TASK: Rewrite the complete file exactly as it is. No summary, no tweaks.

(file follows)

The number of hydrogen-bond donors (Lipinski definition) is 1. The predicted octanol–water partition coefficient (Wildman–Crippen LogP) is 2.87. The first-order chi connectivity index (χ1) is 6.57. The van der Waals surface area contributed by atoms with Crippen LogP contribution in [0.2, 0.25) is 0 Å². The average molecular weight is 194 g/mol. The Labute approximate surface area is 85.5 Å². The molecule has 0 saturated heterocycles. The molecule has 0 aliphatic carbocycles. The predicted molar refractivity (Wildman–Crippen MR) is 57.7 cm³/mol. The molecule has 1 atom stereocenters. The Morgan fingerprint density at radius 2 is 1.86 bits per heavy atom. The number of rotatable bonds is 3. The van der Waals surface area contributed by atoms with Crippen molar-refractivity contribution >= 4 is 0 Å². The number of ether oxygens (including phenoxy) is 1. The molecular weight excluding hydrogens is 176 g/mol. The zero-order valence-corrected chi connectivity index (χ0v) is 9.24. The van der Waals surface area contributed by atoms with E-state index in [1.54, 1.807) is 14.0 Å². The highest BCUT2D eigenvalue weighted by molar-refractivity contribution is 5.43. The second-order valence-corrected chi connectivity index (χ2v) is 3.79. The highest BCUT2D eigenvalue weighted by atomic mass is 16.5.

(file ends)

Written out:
The number of hydrogen-bond donors (Lipinski definition) is 1. The predicted octanol–water partition coefficient (Wildman–Crippen LogP) is 2.87. The first-order chi connectivity index (χ1) is 6.57. The van der Waals surface area contributed by atoms with Crippen LogP contribution in [0.2, 0.25) is 0 Å². The average molecular weight is 194 g/mol. The Labute approximate surface area is 85.5 Å². The molecule has 0 saturated heterocycles. The molecule has 0 aliphatic carbocycles. The predicted molar refractivity (Wildman–Crippen MR) is 57.7 cm³/mol. The molecule has 1 atom stereocenters. The Morgan fingerprint density at radius 2 is 1.86 bits per heavy atom. The number of rotatable bonds is 3. The van der Waals surface area contributed by atoms with Crippen molar-refractivity contribution >= 4 is 0 Å². The number of ether oxygens (including phenoxy) is 1. The molecular weight excluding hydrogens is 176 g/mol. The zero-order valence-corrected chi connectivity index (χ0v) is 9.24. The van der Waals surface area contributed by atoms with E-state index in [1.54, 1.807) is 14.0 Å². The highest BCUT2D eigenvalue weighted by molar-refractivity contribution is 5.43. The second-order valence-corrected chi connectivity index (χ2v) is 3.79. The highest BCUT2D eigenvalue weighted by atomic mass is 16.5.